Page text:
I wrote down on little pieces of paper all the reasons why I should and should not go down this path and I folded this piece of paper and I put them in the little hat. It is quite comic but that is what I did and I pulled out from this hat and I said this is going to be… you know, the right answer for me is if you believe in kind of destiny or luck, this is what I’m going to do. So I put my hand into this hat and I pulled out the answer and the answer was actually a negative answer, do not do this And that was actually my turning point to do it.
you know, no one’s going to tell me even a piece of paper that I can’t do it. Whatever it was. It was the right Tipping Point for me and the rest is history.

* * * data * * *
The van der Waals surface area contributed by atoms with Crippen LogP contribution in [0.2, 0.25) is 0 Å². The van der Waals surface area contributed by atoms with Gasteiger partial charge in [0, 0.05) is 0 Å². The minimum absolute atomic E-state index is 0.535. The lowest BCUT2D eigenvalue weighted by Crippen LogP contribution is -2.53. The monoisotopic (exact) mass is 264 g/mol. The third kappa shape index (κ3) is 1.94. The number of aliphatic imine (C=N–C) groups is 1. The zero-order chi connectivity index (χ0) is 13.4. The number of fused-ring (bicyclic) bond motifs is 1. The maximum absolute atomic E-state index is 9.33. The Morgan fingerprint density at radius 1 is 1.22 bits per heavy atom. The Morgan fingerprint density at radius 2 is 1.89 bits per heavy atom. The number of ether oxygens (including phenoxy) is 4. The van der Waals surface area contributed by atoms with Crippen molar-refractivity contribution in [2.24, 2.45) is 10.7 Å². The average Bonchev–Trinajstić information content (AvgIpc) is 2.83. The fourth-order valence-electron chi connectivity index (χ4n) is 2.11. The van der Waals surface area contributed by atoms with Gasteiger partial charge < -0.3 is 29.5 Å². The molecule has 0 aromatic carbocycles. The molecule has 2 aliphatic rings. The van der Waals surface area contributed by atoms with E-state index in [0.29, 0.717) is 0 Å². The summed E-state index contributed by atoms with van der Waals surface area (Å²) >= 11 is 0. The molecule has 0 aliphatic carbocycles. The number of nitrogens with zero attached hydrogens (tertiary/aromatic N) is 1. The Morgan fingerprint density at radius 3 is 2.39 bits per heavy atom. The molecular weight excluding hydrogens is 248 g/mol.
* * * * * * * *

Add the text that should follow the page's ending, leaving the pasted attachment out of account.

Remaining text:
HEBAH: Oh, yeah, why is it called bayt.com?
MONA: That’s a great question. Actually, that’s a great question. It’s called bayt.com because you’re helping a person build their life, their home. So it starts with the home and if you’re able to empower a professional to build their home and to build their life. The initial tagline of bayt on day one, which Rabea came up with was: lifestyle engineering. So you’re able to basically engineer your life through this platform.
HEBAH: So Mona, Rabea, and their founding team, launch bayt.com – which quickly became, and is still to this day, the leading job search site in the Middle East and North Africa. It was profitable within the first year. Which is a huge feat for a startup – it often takes years to become profitable as a company. Uber, for example, which has been around since 2011 as well has yet to turn a profit.